Exposing your Linked Datasets in hypermedia collections
enables you to describe relations between a specific value and all members a page linked from this current page. Using this specific relation, a script or autonomous query client (such as Comunica and Planner.js) can understand whether following the link will be useful or not.
Build the spec using bikeshed:
bikeshed watch spec.bs
The spec will be built automatically when pushing to master.
Base URI to be used:
All newly introduced terms are explained in the RDF vocabulary.
Most important concepts:
tree:Nodeis a page that may contain members of a
tree:relationentities with links to other nodes. This relation is typed (e.g.,
tree:path. The former is a literal value on which the search term can be compared. The
tree:pathexplains to which property of the members of the collection this relation applies.
Available at https://treecg.github.io/specification
Mind that a server exposing data with must set the CORS headers to allow any host.
When a document grows too large for 1 HTTP response, we need to fragment it. The way we fragment it will immediatly decide what queries will be fast and which queries will be slow. Hypermedia can be used to hit the sweet spot between data dumps and querying APIs (such as GraphQL or SPARQL). It is particularly a sweet spot for Open Data publishers that need a cost-efficient way of publishing their data, while allowing third parties to create serverless applications to reuse the data.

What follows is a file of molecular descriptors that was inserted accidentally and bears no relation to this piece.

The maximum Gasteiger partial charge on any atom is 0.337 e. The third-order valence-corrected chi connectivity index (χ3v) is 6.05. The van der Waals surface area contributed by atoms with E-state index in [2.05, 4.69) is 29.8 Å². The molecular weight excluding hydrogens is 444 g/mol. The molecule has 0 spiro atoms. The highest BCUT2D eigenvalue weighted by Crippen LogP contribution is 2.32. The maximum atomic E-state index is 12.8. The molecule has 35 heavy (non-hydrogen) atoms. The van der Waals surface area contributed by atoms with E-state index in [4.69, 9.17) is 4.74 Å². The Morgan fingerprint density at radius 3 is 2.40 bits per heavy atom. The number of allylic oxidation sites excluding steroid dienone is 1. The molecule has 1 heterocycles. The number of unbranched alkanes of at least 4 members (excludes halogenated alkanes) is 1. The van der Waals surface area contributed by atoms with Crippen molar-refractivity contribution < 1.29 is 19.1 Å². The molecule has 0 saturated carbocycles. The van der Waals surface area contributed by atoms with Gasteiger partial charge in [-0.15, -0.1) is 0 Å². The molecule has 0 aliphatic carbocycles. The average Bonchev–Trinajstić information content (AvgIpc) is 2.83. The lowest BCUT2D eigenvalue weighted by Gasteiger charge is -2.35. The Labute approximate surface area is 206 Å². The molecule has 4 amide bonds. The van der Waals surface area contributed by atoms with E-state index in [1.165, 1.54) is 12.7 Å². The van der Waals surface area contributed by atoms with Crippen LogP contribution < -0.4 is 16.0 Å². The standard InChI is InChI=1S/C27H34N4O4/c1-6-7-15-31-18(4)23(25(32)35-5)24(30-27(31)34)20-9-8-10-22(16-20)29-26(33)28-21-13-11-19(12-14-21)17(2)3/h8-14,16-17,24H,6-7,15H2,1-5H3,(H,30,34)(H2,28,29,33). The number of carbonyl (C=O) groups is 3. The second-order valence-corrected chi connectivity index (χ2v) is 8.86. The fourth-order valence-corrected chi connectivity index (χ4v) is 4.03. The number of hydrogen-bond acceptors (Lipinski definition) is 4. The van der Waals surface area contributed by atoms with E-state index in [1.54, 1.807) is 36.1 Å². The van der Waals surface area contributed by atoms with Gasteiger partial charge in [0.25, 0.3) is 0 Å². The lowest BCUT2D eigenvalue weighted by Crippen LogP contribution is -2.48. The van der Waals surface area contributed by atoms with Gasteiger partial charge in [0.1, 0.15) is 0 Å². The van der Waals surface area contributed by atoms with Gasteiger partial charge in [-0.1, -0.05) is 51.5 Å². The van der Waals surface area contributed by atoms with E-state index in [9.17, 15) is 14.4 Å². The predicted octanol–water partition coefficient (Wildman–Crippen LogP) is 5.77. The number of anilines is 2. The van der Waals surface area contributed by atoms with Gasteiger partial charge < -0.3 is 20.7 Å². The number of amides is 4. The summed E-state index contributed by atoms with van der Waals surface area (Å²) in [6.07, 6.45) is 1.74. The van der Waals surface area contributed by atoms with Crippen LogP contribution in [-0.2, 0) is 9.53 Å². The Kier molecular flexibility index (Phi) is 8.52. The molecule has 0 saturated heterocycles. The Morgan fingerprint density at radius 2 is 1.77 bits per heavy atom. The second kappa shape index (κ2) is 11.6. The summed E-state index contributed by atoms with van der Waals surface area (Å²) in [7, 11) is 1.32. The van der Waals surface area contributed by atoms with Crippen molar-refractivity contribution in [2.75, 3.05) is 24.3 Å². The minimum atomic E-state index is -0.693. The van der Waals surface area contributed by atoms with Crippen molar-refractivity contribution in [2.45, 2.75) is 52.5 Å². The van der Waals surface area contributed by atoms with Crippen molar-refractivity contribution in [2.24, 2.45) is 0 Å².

|query execution control||high||high||low|
When you write a client for one server, you can get away with hard-coding the way the API is built based on the API specification. When building a client for the entire Web, we need to make very general specifications that still allow our client to understand what it can do next. The latter are called the hypermedia controls.